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Power Measurements

A new way to measure what matters most: how close a unit comes to meeting its total potential profit.
Fortnightly Magazine - December 2004

the extent to which the unit was operated according to the perfect solution. Because the metric ranges between 0 and 100 (measured in percentages), a plant operator can obtain no credit, perfect credit, and everything in between.

The score for each hour is effectively weighted by price. Hours when the market price is very high or very low are weighted higher than average prices. This is an attractive characteristic of this statistic because these are the hours when you make a killing or lose your shirt and therefore probably should be taken more seriously. Another attractive characteristic is that an operator can get as much credit for avoiding losses by turning the unit off during low price periods as it gets for running the unit when the prices are strong.

Examples of the EDF in Action

Figure 2 shows an example of the dispatch of PSEG's Kearny Generating Station 9, an 18.5-MW GT unit in Hudson County, N.J. During the period shown in the chart, the unit posted a 17 percent capacity factor. If the unit were to have generated only when it was the least bit profitable, it would have posted a 35 percent capacity factor. While the unit did not generate every hour that it was profitable to do so, and it did operate during some hours when it lost money, on the whole the dispatch pattern results in an EDF of about 32 percent. Because the EDF is nearly twice the capacity factor, it is clear that the unit did a better job of choosing when to generate than PSEG did if one were to measure total generating hours alone.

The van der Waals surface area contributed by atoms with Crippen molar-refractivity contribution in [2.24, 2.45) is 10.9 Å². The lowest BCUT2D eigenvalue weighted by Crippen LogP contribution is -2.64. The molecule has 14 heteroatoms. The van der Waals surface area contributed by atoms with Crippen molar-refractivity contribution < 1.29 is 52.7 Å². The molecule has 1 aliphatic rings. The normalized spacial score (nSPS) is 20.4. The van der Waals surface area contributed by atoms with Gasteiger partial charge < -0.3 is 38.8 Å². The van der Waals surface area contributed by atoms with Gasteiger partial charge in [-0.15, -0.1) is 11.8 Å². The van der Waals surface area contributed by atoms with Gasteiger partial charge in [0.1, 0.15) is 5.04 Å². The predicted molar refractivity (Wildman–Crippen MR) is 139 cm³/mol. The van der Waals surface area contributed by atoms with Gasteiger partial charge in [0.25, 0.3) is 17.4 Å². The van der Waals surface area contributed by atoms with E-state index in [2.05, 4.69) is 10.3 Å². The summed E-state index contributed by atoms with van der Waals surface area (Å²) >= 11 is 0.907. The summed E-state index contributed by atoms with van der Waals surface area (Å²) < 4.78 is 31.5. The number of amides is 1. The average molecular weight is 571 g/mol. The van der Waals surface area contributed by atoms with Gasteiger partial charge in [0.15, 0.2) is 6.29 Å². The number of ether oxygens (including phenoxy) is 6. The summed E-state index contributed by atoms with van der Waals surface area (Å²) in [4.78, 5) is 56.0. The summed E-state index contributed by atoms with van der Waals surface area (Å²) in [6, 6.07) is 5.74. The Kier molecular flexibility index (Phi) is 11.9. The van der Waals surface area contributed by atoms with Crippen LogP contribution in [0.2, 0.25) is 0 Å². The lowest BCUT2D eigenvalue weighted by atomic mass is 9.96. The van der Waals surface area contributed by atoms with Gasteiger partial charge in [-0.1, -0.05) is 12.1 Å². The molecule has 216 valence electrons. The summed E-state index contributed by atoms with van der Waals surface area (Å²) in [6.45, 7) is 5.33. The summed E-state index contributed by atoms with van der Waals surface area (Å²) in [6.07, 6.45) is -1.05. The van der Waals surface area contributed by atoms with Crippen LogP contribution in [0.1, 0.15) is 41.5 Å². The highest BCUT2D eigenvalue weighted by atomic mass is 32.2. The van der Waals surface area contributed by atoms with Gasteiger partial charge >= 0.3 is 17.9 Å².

Consider all the results for the peaking unit, Kearny Generating Station 9 in 2003 (). During that year, it only ran for 49 hours and had a capacity factor of less than 1 percent, but it picked the right hours to generate, capturing many of the peak price periods. There were 335 hours when the price was higher than the marginal cost but the unit did not run. This did not affect the EDF much, however, because for this particular unit, the best way to obtain a high score is to avoid the losses that would accrue because of relatively low prices. This unit did just that. As a result, this unit scored a 98.61 percent EDF in 2003.

In Table 2 we see the 2003 operating statistics for the Bergen Generating Station CC. Note that for most of the year this combined-cycle unit was generating when the price was favorable. From the capacity factor, it's clear that this unit did not generate at full capacity most of the year. The unit did a good job of ramping its generation to near full capacity when the prices were highest. Note that the unit did generate for 6,146 hours when price was less than marginal cost. That seems like a bad idea, but what these numbers miss is the fact that the unit ramps down to its minimum threshold during most of these low price periods. The EDF score reflects